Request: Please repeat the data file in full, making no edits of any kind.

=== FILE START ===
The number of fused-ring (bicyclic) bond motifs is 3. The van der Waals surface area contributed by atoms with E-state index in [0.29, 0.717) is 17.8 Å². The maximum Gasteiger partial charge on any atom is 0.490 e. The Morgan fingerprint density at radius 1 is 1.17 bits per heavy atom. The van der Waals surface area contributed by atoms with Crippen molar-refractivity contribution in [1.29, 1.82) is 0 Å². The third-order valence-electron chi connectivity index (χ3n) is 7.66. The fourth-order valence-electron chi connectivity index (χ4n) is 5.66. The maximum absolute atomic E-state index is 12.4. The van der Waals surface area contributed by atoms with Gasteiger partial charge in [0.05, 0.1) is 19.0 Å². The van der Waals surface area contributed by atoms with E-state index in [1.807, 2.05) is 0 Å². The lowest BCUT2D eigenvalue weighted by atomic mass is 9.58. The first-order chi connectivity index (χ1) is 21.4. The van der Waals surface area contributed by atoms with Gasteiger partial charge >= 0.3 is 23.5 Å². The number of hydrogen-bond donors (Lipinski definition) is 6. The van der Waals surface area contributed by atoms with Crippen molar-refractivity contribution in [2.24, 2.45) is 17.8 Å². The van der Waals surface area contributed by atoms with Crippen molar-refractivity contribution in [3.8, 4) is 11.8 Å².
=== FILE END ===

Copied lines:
The number of fused-ring (bicyclic) bond motifs is 3. The van der Waals surface area contributed by atoms with E-state index in [0.29, 0.717) is 17.8 Å². The maximum Gasteiger partial charge on any atom is 0.490 e. The Morgan fingerprint density at radius 1 is 1.17 bits per heavy atom. The van der Waals surface area contributed by atoms with Crippen molar-refractivity contribution in [1.29, 1.82) is 0 Å². The third-order valence-electron chi connectivity index (χ3n) is 7.66. The fourth-order valence-electron chi connectivity index (χ4n) is 5.66. The maximum absolute atomic E-state index is 12.4. The van der Waals surface area contributed by atoms with Gasteiger partial charge in [0.05, 0.1) is 19.0 Å². The van der Waals surface area contributed by atoms with E-state index in [1.807, 2.05) is 0 Å². The lowest BCUT2D eigenvalue weighted by atomic mass is 9.58. The first-order chi connectivity index (χ1) is 21.4. The van der Waals surface area contributed by atoms with Gasteiger partial charge >= 0.3 is 23.5 Å². The number of hydrogen-bond donors (Lipinski definition) is 6. The van der Waals surface area contributed by atoms with Crippen molar-refractivity contribution in [2.24, 2.45) is 17.8 Å². The van der Waals surface area contributed by atoms with Crippen molar-refractivity contribution in [3.8, 4) is 11.8 Å².